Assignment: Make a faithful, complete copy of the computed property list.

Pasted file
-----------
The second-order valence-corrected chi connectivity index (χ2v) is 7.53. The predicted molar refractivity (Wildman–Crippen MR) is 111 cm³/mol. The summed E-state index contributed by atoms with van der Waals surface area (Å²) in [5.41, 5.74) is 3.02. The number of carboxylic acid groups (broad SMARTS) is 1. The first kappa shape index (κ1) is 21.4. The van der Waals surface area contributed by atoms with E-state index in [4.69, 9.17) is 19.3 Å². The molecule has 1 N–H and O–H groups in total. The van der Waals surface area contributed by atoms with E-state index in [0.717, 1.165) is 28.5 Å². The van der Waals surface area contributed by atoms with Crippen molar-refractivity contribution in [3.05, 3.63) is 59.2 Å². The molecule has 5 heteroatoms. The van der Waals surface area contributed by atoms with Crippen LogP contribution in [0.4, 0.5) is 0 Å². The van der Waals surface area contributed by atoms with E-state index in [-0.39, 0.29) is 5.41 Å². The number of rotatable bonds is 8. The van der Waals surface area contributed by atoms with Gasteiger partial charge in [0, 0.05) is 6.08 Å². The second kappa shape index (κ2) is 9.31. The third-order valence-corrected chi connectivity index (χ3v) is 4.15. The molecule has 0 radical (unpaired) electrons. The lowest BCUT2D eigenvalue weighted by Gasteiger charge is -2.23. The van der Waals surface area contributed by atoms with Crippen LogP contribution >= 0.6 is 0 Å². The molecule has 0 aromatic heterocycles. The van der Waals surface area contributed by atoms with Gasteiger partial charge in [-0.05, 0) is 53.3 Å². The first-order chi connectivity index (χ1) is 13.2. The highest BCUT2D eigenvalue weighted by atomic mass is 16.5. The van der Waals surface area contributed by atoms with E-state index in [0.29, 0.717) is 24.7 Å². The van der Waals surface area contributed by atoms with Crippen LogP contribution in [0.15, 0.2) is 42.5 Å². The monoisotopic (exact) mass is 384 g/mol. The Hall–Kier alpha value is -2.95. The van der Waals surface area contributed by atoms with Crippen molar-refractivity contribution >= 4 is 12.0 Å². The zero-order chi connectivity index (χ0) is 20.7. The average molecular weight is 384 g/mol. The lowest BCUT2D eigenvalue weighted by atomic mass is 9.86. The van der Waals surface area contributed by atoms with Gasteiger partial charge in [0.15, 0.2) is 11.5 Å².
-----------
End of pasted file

The second-order valence-corrected chi connectivity index (χ2v) is 7.53. The predicted molar refractivity (Wildman–Crippen MR) is 111 cm³/mol. The summed E-state index contributed by atoms with van der Waals surface area (Å²) in [5.41, 5.74) is 3.02. The number of carboxylic acid groups (broad SMARTS) is 1. The first kappa shape index (κ1) is 21.4. The van der Waals surface area contributed by atoms with E-state index in [4.69, 9.17) is 19.3 Å². The molecule has 1 N–H and O–H groups in total. The van der Waals surface area contributed by atoms with E-state index in [0.717, 1.165) is 28.5 Å². The van der Waals surface area contributed by atoms with Crippen molar-refractivity contribution in [3.05, 3.63) is 59.2 Å². The molecule has 5 heteroatoms. The van der Waals surface area contributed by atoms with Crippen LogP contribution in [0.4, 0.5) is 0 Å². The van der Waals surface area contributed by atoms with E-state index in [-0.39, 0.29) is 5.41 Å². The number of rotatable bonds is 8. The van der Waals surface area contributed by atoms with Gasteiger partial charge in [0, 0.05) is 6.08 Å². The second kappa shape index (κ2) is 9.31. The third-order valence-corrected chi connectivity index (χ3v) is 4.15. The molecule has 0 radical (unpaired) electrons. The lowest BCUT2D eigenvalue weighted by Gasteiger charge is -2.23. The van der Waals surface area contributed by atoms with Crippen LogP contribution >= 0.6 is 0 Å². The molecule has 0 aromatic heterocycles. The van der Waals surface area contributed by atoms with Gasteiger partial charge in [-0.05, 0) is 53.3 Å². The first-order chi connectivity index (χ1) is 13.2. The highest BCUT2D eigenvalue weighted by atomic mass is 16.5. The van der Waals surface area contributed by atoms with E-state index in [0.29, 0.717) is 24.7 Å². The van der Waals surface area contributed by atoms with Crippen LogP contribution in [0.15, 0.2) is 42.5 Å². The monoisotopic (exact) mass is 384 g/mol. The Hall–Kier alpha value is -2.95. The van der Waals surface area contributed by atoms with Crippen molar-refractivity contribution >= 4 is 12.0 Å². The zero-order chi connectivity index (χ0) is 20.7. The average molecular weight is 384 g/mol. The lowest BCUT2D eigenvalue weighted by atomic mass is 9.86. The van der Waals surface area contributed by atoms with Gasteiger partial charge in [0.15, 0.2) is 11.5 Å².